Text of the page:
You can create an empty tuple by passing no argument to the tuple() constructor function.

# Empty Tuple
t = tuple()

This is rarely useful, but still can be when you want to always return a tuple even if it were to be empty.

# Almost not useful
def positive_tuples_less_than(x):
    if x <= 0:
        return ()
        return tuple(range(x))

(0, 1, 2, 3, 4)

Iterating Through a Tuple

To iterate through a Python tuple, use a for loop.

letters = ('a','b','c','d','e')
for letter in letters:

Check if Item Exist in a Tuple

To check if a specific object exists in a Tuple, use the in operator.

letters = ('a','b','c','d','e')
print('d' in letters)

Python Tuples Unpacking

Tuples unpacking is the process of re-assigning tuples values back to Python variables.

# Python tuples unpacking
numbers = (1,2,3)

(a,b,c) = numbers


Tuples Unpacking with the Asterisk (*)

The asterisk next to a tuple variable name is used in for unpacking Python tuples when number of variables is less than the number of values.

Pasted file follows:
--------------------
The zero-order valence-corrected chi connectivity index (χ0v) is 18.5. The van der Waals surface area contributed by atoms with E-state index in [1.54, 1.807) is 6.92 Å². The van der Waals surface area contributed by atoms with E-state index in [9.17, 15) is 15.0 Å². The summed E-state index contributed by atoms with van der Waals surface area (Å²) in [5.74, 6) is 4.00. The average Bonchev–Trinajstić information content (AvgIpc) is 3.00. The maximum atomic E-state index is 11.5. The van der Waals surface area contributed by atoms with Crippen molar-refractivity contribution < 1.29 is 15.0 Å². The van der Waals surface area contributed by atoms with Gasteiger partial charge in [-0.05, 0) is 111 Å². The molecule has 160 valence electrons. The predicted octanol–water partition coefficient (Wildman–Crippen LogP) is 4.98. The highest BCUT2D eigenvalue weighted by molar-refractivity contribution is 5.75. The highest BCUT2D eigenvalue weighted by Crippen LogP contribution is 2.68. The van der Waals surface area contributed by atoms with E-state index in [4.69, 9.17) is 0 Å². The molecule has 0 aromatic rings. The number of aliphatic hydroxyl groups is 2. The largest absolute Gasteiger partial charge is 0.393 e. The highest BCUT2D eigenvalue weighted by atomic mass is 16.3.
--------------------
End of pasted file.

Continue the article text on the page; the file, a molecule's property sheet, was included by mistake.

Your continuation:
# Tuple unpacking using the asterisk
numbers = (1,2,3,4,5)

(one, two, *more_than_three) = numbers

[3, 4, 5]

Unpacking Start or Middle Values with the Asterisk

The asterisk can also be used to unpack multiple values in a single variable on variables other than the last.

# Tuple unpacking using the asterisk
numbers = (1,2,3,4,5)

(one, *two_to_last, last) = numbers


[2, 3, 4]

How to Zip Tuples Together

Use the zip() function to zip multiple tuples together.

numbers = (1,2,3,4)
letters = ('a','b','c','d')
z_object = zip(numbers, letters)
((1, 'a'), (2, 'b'), (3, 'c'), (4, 'd'))

Python Tuple Methods

There are two methods that can be used on tuples: count() and index().


# Counting Values
t = (1, 2, 3, 3, 3, 4, 3, 4, 5)


# Getting the index of an element
t = ('a','b','c','d')
# Scanning the tuple from start_index to end_index
t = ('a','b','c','a','c','d')
t.index('c', 3, 5)

Functions that can be Used on a Tuple

There are 9 built-in Python functions that can be used on a tuple.

  • all() – Return true if all elements of tuples are true or tuple is empty
  • any() – Return true if any elements of tuples are true and False when tuple is empty
  • enumerate() – Return an enumerate object from the tuple
  • len() – Return the length of the tuple
  • max() – Return the maximum value from the tuple
  • min() – Return the minimum value from the tuple